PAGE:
Sleep is such a commonplace reality of life, and it seems surprising that doctors and scientists still have few definitive answers as to why we sleep. One thing we do know—we need sleep in order to properly function. If we don’t sleep, we get sleepy. Our concentration and energy diminishes. We may become irritable. We may grab another cup of coffee, in hopes of caffeine-induced energy or alertness. Or we may take a nap.
While we sleep, our bodies are active at muscle repair, memory consolidation, and releasing hormones that regulate growth and appetite (National Sleep Foundation, “What Happens When You Sleep?”). This happens during 90 minute cycles of REM (rapid eye movement) and non-REM sleep. The National Sleep Foundation says, “The one-third of our lives that we spend sleeping, far from being ‘unproductive,’ plays a direct role in how full, energetic, and successful the other two-thirds of our lives can be.”
Two things sleep experts (American slang calls them “sleepologists”) agree upon are that sleep is essential for human well being and that a great number of Americans, especially American teens, are sleep deprived.
There are fairly obvious effects of lack of sleep (such as those illustrated above), as well as many other less-apparent effects. Researchers have found sleep deprivation to affect
Cognitive impairment and Impaired moral judgment
Decreased ability to pay attention and remember new information
Increased risk of psychiatric conditions, such as depression or substance abuse
Symptoms similar to ADHD
Impaired immune system
Increased risk of diabetes and heart problems
Risk of obesity
Sleep needs vary by age and lifestyle, but on average adolescents (age 10-17) need 8.5-9.25 hours per night, and adults need 7-9 hours. Research has found, though, that even more important than the optimal amount of sleep is when that sleep occurs. The typical adolescent and college practice of staying up until the early morning hours and then sleeping in late, although it may provide 8 or 9 hours of sleep is actually less effective at providing needed rest. The human body has a natural “circadian rhythm,” creating times during which we are biologically programmed to be more sleepy. This rhythm creates optimal sleep times, for adults typically between approximately 9pm and 7am.
The amount of sleep we individually need each night for optimal performance is referred to as our “basal sleep need.” However, loss of sleep because of sickness, our busy schedules, or poor sleep habits can lead to a “sleep debt.” This sleep debt is believed to accumulate over time, leading to those mornings when you still feel sleepy even though you got a good night’s sleep. It is believed that we can work off our sleep debt by maintaining healthy sleep habits.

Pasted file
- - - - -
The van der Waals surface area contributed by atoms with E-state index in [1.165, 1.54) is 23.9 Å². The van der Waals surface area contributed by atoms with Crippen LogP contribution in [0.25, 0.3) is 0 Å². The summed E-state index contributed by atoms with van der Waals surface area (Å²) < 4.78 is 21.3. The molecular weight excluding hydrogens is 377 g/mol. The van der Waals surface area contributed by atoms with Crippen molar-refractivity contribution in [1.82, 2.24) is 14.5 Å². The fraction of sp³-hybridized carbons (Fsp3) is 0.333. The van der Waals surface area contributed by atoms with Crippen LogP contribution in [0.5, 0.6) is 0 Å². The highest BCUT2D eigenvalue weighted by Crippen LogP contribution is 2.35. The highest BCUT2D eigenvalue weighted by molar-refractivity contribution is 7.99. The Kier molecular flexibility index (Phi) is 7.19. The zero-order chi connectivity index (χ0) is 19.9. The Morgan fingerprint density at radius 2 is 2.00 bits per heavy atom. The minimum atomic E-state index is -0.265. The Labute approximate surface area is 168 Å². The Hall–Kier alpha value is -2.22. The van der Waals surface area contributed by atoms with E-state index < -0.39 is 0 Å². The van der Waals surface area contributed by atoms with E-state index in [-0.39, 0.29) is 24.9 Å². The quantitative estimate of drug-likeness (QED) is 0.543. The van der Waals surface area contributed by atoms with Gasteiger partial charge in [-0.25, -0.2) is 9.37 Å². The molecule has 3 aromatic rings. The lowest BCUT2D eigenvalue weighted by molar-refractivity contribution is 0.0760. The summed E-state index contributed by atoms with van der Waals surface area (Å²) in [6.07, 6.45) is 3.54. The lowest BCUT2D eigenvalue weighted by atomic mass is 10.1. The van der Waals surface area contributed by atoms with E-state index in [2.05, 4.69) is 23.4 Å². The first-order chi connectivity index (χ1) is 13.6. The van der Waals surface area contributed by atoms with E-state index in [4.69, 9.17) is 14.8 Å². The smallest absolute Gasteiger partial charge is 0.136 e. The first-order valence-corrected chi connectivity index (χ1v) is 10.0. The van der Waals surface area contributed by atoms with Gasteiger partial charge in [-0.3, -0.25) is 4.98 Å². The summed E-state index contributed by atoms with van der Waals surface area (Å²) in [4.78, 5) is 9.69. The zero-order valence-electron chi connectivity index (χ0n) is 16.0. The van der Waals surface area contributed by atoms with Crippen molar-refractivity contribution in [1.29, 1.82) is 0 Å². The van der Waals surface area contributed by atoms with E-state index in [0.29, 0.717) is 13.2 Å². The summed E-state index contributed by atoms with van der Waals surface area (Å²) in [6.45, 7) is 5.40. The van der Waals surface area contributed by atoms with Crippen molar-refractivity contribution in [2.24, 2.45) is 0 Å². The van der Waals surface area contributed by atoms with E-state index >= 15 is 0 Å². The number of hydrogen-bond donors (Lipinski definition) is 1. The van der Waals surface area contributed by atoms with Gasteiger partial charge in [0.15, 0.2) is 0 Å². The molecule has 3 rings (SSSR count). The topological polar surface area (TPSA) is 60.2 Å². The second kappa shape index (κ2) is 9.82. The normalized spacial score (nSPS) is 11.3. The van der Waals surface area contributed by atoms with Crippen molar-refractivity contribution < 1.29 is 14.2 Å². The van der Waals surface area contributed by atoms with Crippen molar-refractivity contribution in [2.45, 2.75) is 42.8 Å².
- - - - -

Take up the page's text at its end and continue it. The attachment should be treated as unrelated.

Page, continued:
The National Sleep Foundation offers several “sleep tips,” to help achieve healthier sleep:
Stick to the same bedtime and wake up time, even on the weekends.
Practice a relaxing bedtime ritual.
Avoid naps, especially in the afternoon.
Create a sleep-conducive environment that is dark, quiet, comfortable and cool.
Sleep on a comfortable mattress and pillows.
Use bright light to help manage your natural sleep rhythms—Expose yourself to sunlight in the morning and avoid bright light in the evening.
Keep ‘sleep stealers’ out of the bedroom – avoid watching TV, using a computer or reading in bed.
Wind down at the end of your day with a calming activity such as reading.
Finish eating at least 2-3 hours before your regular bedtime.
Avoid caffeine and alcohol products close to bedtime and give up smoking.
They conclude, “Most importantly, make sleep a priority. You must schedule sleep like any other daily activity, so put it on your “to-do list” and cross it off every night. But don’t make it the thing you do only after everything else is done – stop doing other things so you get the sleep you need” (“How Much Sleep Do We Really Need?”).
Questions for Reflection and Discussion
How much of a priority do you place on sleep? How important do you think sleep is to your health and wellbeing?
How do you respond to being tired and not well-rested? What effect does this have on your life, if any?
With busy lifestyles, sleep often falls toward the bottom of the priority list for many. How can we help youth learn good habits now, even in an issue like sleep?
Sleep is an essential part of our health and wellbeing. Because of this, we should make sleep a priority and part of our daily schedule.
Practicing bad sleep habits can lead to serious—and potentially dangerous—health and behavioral problems.
For more information on sleep, take a look at the National Sleep Foundation’s website. They have a particularly helpful article for youth called “Teens and Sleep.”